In the office I often use different word processors and text writing software applications. The majority of my output files are generated by the nifty (especially for a long time Windows user) option “Print > Save to PDF”. In a number of cases I needed a bit more private PDF documents, password protection would be just enough.
There are a number of tools like Adobe Acrobat that can set a password to a PDF file, but I really didn’t want to spend a couple of hundred dollars. Besides that, my geek side wanted to get this passworded PDF option via some kind of a workaround.
In this article I will describe in detail how to create password protected PDF files on Mac OS X by using a freely available command line utility, as well as an Automator Workflow.
Googling the Web I found out an article by Masayuki Nii that created an application for Mac OS X Tiger. In a pretty straight forward way it used PDFKit for setting passwords and privileges to PDF documents. The software package will install a pdfauxinfo command line utility, as well as an Automator action called “Add Aux Info to PDF” that will be available under PDF actions of the Automator tool.
I will be covering both the Automator way of creating password protected PDF files, as well as using the pdfauxinfo command line utility for the same end result. My suggestion is to use the Automator action, as it can be very easily incorporated into a customizable Workflow.
Bonus information: Besides the password purposes I am focusing on in this article, pdfauxinfo can be used for some additional tasks such as setting up copy/print privileges and changing the PDF file author, creator and title. I just wanted to mention this, so you are not puzzled with some extra functions that can be seen on some of the screenshots.
After downloading and executing the package, pdfauxinfo is automatically installed to /usr/sbin/pdfauxinfo. Afterwards, you can move it to another location, but be advised that the Automator way of using the application will stop working.
The –help parameter will show you the program options:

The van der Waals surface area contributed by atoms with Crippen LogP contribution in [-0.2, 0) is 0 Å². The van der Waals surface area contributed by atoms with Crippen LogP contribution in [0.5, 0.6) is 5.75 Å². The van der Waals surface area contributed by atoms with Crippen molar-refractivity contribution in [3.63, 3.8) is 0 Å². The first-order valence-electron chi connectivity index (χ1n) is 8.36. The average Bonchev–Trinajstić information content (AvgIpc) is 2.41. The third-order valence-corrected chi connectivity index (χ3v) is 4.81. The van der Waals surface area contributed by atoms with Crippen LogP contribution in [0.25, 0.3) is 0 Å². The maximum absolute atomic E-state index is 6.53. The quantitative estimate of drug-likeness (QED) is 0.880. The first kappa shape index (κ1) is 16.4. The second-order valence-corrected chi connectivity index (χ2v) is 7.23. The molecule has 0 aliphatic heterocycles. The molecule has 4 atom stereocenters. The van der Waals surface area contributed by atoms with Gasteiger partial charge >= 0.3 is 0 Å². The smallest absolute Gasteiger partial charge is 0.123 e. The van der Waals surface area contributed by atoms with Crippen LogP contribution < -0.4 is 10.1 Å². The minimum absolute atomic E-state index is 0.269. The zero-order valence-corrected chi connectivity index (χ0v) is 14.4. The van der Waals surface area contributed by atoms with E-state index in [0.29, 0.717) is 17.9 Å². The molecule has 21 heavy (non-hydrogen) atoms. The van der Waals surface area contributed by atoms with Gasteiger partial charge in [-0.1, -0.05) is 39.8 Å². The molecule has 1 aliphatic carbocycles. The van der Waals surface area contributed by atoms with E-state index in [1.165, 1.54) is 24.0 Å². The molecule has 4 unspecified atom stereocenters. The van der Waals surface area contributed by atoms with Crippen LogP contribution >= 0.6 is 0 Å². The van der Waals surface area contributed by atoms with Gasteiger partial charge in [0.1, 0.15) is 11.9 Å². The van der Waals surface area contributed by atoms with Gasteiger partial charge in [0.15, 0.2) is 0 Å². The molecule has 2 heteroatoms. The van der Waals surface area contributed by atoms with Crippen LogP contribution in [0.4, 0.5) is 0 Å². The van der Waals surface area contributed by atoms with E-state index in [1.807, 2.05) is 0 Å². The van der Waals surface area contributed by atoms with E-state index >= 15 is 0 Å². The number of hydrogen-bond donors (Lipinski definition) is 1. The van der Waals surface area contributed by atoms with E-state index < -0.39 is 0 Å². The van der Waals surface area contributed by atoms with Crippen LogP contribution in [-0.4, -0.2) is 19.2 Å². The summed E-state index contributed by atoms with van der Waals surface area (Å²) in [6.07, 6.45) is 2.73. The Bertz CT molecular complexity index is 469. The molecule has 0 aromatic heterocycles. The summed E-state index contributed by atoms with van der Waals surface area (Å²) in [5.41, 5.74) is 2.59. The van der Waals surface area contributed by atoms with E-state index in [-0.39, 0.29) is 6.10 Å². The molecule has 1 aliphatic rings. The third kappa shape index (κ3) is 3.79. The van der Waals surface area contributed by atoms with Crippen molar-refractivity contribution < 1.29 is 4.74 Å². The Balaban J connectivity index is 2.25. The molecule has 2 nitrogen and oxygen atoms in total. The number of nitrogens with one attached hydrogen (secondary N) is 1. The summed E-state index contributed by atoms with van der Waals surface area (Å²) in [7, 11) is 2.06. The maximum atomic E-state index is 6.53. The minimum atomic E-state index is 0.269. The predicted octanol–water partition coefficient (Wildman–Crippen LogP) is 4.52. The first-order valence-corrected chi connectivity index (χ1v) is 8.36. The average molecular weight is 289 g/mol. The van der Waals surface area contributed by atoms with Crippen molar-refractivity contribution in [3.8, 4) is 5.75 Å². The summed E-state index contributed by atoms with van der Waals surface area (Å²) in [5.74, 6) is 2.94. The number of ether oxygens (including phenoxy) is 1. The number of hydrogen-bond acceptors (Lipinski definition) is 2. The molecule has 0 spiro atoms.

Creating a password protected PDF version of the existing file can be done by entering this simple arguments:
-i -> existing PDF file
-o -> new password protected PDF file
-u -> user password needed for unlocking the PDF file
Don’t set -x (Owner password) as this option is used just for the privileges related to the PDF file. FYI – if you setup just the Owner password and let’s say permit printing, anyone will be able to open the PDF file, but won’t be able to print it.
Automator is a fine way of using some great program options available in different actions. I mentioned before that installing the application automatically created an Automator action. It looks like this:
Filling in the needed information, in this case just the User password, is very simple, but for using this Automator action we need to bundle it with a couple of others.
As the action requires Files/Folders input, the best way is to put “Get Specified Finder Items” or “Ask for Finder Items”. I am using the first one because it gives me the opportunities of selecting multiple PDF files from a number of different locations.
These two actions combined in a workflow could be just enough, but from my experience there is a need for a better finish. By just combining “Get Specified Finder Items” and “Add Aux Info to PDF”, all the newly created password protected PDF files will be automatically placed in the /tmp directory on your computer. It is much better to add “Move Finder Items” as the third action so you get this workflow:
This workflow now password protects chosen PDF files and moves them to the location you specify. The only negative aspect I came across in the process is that by using the Automator action you cannot specify the output file name. If you were thinking that this is done by enabling “Replace existing files” checkbox of the “Move Finder Items” action, you are wrong as this is just a move action. The output file gets a random file name such as pdfauxinfo.k365vaq6.pdf. Quite possibly there is an Automator action that can take the file name and rename it, but I didn’t use it.
Accessing password protected PDF files
Opening a newly created password protected file in Preview:
Opening a newly created password protected file in Adobe Reader 8.1.0:
Opening a newly created password protected file in Adobe Reader 8.1.0 on Microsoft Windows Vista:
This is it. A free way of creating password protected PDF files on Mac OS X Tiger.